Eighth Circuit Court Fails to Protect Dog Owners’ Rights

The Eighth Circuit Court of Appeals has refused to protect the constitutional rights of dog-owning citizens of Council Bluffs, Iowa. The court decided not to reconsider en banc the summary judgment granted to the City of Council Bluffs, Iowa, in the suit challenging the constitutionality of an ordinance prohibiting “pit bulls.” The court’s rejection of owners’ constitutional rights, in conjunction with ignoring scientific advances at the Broad Institute of MIT and Harvard, an international leader in dog behavioral genetics, have created a legal loophole for seizing innocent pet dogs.

Chico was separated from his person before BSL was repealed in Sioux City IA

Chico and his person were separated due to BSL in Sioux City, IA, but were reunited when the city repealed the Ban

Breed-specific laws (BSL) attempt to discriminate between groups or types of dogs based on the belief that the behavior of one type or group is inherently different from the behavior of the others. Scientific studies have proven that all dogs are individuals.

The plaintiffs argued that BSL violates their rights to equal protection and due process under the 14th Amendment. They submitted mountains of scientific research and expert testimony. Summary judgment for the city was issued, and the plaintiffs appealed, asking the Eighth Circuit to reconsider the decision. However, the panel affirmed the district court’s grant of summary judgment, finding that the plaintiff dog owners’ evidence “failed to negate every conceivable basis for the [Pit Bull Ban’s] rationality.”  Every conceivable basis?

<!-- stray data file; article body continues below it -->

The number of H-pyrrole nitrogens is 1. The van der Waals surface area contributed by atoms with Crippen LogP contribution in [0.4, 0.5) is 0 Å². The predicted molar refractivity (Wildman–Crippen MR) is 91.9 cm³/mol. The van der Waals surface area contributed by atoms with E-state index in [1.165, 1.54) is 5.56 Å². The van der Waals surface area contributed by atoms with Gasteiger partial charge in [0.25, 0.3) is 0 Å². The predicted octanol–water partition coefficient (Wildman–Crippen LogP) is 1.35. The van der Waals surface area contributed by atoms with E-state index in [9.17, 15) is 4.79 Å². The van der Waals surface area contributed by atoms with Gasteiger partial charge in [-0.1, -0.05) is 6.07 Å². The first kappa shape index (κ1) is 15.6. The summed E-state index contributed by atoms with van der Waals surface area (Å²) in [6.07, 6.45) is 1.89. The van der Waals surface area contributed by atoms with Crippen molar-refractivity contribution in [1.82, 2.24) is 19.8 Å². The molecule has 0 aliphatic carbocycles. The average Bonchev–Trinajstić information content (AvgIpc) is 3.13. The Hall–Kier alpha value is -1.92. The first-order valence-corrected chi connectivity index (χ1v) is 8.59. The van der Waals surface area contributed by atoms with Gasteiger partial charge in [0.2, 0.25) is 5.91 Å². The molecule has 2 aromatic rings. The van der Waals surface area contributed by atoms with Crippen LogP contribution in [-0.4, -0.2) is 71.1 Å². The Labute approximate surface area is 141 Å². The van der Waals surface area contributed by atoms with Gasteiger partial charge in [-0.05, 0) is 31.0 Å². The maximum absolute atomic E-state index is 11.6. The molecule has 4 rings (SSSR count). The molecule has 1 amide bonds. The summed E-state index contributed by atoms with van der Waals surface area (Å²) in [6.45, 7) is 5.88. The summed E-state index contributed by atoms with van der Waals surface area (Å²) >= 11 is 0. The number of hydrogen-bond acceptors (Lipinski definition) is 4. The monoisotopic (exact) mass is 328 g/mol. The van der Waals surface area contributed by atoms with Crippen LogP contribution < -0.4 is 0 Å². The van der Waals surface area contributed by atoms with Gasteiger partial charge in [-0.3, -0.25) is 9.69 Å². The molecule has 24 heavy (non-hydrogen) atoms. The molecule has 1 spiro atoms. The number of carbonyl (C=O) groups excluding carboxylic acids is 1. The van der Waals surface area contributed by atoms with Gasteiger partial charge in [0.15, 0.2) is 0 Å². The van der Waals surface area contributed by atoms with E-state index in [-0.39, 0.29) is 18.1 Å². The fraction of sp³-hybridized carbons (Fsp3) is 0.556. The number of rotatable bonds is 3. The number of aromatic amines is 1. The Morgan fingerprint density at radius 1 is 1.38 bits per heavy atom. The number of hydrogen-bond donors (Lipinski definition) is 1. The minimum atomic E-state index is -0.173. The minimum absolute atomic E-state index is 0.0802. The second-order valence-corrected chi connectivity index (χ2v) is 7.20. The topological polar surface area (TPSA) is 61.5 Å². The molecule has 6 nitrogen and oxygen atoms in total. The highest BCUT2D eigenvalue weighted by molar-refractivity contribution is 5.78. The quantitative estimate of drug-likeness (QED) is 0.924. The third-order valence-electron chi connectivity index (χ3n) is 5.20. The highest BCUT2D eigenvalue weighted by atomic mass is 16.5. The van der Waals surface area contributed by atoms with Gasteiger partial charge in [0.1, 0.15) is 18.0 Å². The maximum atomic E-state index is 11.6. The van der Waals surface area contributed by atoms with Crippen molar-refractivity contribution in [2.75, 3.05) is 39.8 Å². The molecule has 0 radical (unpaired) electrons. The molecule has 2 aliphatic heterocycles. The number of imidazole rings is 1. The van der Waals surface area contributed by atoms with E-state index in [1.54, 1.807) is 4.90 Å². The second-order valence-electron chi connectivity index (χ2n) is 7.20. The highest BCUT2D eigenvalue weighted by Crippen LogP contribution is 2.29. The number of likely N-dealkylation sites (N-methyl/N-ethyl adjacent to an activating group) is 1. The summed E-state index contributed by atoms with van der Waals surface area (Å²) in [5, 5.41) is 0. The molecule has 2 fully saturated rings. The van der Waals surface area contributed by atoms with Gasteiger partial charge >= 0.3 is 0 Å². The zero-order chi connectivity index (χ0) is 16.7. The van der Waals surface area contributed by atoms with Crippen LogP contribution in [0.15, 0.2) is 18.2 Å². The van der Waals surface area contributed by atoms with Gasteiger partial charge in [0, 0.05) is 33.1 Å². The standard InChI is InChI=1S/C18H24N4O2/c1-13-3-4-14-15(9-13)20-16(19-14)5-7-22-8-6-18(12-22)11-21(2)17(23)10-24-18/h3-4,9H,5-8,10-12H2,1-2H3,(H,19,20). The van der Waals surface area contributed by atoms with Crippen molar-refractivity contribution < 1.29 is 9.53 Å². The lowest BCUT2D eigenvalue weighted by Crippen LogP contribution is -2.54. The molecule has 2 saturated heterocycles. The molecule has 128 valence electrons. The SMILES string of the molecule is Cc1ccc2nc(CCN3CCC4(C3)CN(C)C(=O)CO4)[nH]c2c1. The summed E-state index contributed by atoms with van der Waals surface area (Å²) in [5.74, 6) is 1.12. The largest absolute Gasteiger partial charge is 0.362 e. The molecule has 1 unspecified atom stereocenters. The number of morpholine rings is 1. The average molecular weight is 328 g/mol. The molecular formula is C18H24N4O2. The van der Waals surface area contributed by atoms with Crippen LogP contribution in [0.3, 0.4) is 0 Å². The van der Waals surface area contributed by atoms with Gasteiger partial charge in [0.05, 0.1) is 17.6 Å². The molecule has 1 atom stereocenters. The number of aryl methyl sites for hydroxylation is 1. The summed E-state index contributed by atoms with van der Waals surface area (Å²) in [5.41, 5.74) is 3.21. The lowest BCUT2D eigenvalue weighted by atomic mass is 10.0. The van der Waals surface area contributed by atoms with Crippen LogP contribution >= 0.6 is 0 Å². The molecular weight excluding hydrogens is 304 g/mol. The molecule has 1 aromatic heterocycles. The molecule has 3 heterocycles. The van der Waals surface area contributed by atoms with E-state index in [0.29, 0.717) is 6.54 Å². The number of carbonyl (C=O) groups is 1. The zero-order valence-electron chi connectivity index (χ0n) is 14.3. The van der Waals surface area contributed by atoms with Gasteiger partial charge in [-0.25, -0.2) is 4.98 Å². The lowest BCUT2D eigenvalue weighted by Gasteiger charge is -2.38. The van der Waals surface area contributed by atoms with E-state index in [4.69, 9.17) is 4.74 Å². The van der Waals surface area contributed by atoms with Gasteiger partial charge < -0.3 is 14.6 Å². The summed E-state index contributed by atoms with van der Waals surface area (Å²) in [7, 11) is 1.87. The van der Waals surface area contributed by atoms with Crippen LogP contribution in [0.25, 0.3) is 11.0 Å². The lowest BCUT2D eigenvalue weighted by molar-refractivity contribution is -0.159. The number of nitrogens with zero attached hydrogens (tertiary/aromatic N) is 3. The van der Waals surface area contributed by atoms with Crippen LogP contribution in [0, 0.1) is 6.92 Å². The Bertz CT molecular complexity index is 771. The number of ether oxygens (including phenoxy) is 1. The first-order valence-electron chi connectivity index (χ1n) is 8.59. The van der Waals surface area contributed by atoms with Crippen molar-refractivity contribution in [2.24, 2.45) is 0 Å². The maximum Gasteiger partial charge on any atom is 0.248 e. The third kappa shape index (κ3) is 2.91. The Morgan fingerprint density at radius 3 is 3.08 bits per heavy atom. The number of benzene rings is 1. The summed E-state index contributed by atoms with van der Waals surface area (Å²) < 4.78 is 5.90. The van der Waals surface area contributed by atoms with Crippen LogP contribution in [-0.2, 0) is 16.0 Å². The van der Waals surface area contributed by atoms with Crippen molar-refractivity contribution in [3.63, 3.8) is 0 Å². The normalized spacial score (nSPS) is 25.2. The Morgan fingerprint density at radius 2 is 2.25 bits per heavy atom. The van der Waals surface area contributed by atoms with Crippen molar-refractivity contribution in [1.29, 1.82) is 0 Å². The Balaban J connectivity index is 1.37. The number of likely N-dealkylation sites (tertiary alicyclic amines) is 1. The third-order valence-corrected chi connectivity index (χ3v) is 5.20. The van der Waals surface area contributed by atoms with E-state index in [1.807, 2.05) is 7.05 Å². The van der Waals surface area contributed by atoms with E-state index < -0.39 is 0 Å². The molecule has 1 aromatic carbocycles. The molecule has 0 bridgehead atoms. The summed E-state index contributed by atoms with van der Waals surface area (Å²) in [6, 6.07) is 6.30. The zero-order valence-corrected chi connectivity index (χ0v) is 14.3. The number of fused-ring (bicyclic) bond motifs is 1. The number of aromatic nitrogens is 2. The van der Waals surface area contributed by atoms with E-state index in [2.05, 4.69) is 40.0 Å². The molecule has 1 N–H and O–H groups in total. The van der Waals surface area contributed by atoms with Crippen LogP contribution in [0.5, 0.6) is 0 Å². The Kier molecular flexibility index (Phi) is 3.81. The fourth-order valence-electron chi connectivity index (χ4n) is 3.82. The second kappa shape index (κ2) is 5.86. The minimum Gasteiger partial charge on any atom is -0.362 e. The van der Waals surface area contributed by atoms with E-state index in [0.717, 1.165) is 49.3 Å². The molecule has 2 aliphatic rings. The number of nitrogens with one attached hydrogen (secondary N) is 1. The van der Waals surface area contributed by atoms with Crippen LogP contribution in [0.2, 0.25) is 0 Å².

The Eighth Circuit Court’s decision tramples on the constitutional rights of dog owners and will not enhance public safety. The focus should be on the behavior of the dog and the behavior of the owner. Reckless owners should be held accountable when their poor decisions get other dogs or other people hurt.

In contrast with this 2022 case, in 2009, the Tenth Circuit Court of Appeals (in Dias et al v Denver) ruled that the plaintiffs should have the opportunity to make at trial a case for a violation of their substantive due process rights in challenging the Denver ban. Unlike the Eighth Circuit, the Tenth Circuit did not automatically assume that a breed ban is constitutional. Other courts have agreed with the Tenth Circuit’s reasoning.

In the thirteen years since Dias, the peer-reviewed scientific literature has only reinforced the fact that breed is not a reliable predictor of a dog’s behavior. Studies have shown that visual identification of a dog’s breed is highly inaccurate. Nor could the City of Council Bluffs offer evidence that BSL ever produced the desired community safety outcome, either in Council Bluffs or elsewhere. In fact, their own expert witness testified that the Council Bluffs dog-bite statistics used to defend its BSL were inaccurate for the purposes of the case and contained recognized discrepancies. (Danker v. City of Council Bluffs, Iowa)

BSL’s focus on breed fails to address public safety, as shown by a myriad of studies

Judges in other courts have acknowledged how dramatically the science of dogs has evolved. In Droll v City of Keota, Iowa, the judge denied the City of Keota’s motion for summary judgment, writing that to ignore the body of evidence submitted by the plaintiff would be to deny that the rational-basis review had any basis in objective facts. The evidence presented then was similar to the overwhelming evidence presented in the Council Bluffs case.

We all want safe, just, and humane communities for people and pets. Public safety is a product of our humane care, custody, and control of all dogs.

This is America. Every American who follows the right safety rules as a responsible dog owner should be allowed to own whatever breed of dog they choose – it’s that simple